Assistant Professor Mary de Vera from the University of British Columbia has been studying diseases for years.
She also teaches at the UBC’s Faculty of Pharmaceutical Sciences.
Born in Mexico, Pampanga but raised in Prince Rupert, BC, she says being an achiever in school prepared her to pursue medicine early.
But it was intolerance for blood that led her to medical research.
In 2016, De Vera was diagnosed with colorectal cancer while on maternity leave with her second child.
Her symptoms were common for new moms–fatigue and weight loss.
But it was unusual bleeding that pushed her to get tested.
The results left her in denial for months as she went through a series of tests to confirm the diagnosis.
De Vera has been treated and is currently under surveillance.
“I see a lot of work that needs to be done especially for young-onset colorectal cancer, it is historically known as a disease for older people…when you look in the literature, there’s not much work done in young colorectal cancer.”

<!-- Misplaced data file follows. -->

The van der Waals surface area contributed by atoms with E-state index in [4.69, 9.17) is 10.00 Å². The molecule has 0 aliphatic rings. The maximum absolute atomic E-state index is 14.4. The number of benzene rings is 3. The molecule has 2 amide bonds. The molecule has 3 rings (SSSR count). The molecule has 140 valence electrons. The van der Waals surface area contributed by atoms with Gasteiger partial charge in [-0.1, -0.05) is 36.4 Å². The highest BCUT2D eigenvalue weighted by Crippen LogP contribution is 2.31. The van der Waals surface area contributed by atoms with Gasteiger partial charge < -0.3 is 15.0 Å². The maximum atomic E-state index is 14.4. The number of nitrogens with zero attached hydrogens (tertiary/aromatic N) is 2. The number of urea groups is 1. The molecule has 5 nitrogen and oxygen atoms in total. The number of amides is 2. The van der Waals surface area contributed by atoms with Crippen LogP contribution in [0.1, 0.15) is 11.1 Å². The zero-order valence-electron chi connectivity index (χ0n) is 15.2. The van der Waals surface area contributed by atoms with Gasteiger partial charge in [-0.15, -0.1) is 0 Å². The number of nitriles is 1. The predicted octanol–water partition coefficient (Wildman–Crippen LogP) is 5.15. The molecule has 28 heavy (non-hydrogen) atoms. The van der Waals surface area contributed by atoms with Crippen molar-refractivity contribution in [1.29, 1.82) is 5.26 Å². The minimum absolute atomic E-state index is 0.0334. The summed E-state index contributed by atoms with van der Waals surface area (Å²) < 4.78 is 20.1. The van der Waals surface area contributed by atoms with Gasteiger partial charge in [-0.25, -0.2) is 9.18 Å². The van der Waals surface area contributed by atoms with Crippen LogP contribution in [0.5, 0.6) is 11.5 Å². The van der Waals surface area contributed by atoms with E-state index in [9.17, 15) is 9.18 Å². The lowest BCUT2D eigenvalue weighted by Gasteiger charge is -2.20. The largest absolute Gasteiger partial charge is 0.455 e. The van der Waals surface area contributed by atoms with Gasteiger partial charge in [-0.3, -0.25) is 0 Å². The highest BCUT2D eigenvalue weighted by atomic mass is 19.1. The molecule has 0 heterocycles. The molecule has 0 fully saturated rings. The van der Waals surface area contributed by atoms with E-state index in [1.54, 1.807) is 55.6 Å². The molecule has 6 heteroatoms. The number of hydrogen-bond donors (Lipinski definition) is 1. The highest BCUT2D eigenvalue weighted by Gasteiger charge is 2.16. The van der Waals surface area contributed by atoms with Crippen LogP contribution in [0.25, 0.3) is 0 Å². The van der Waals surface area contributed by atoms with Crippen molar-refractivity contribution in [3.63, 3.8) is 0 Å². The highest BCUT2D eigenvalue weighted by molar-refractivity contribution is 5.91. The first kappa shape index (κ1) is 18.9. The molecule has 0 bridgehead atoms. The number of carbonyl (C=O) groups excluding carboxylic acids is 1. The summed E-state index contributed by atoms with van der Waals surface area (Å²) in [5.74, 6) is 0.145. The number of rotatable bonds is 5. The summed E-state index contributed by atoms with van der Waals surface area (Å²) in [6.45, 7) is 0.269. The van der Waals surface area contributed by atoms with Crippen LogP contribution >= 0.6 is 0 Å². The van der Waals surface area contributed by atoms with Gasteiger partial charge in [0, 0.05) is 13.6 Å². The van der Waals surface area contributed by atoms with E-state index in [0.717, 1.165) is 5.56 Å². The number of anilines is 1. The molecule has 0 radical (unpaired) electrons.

De Vera blogged about her cancer treatment and journey, and realized a lot of questions remain unanswered for other young patients diagnosed with colorectal cancer like her.
So instead of continuing to blog, she went back to what she did best: research.
After writing 4 failed research grant applications, De Vera received two grants in 2018.
The first was to survey cancer patients and survivors about their information needs, and a 2nd grant worth $459,000 to study whether there is changing risk for colorectal cancer among younger people and what can be done about it.
“If risk is increasing, we need to raise more awareness…I had no idea, I would be the last person to get colorectal cancer..young, female, exercise, eat healthy… if it could happen to me, it could happen to other young people.”
De Vera credits her family’s support, parish community, friends and colleagues for being with her throughout her cancer journey.
She knows that with her research, she’ll be able to give back more.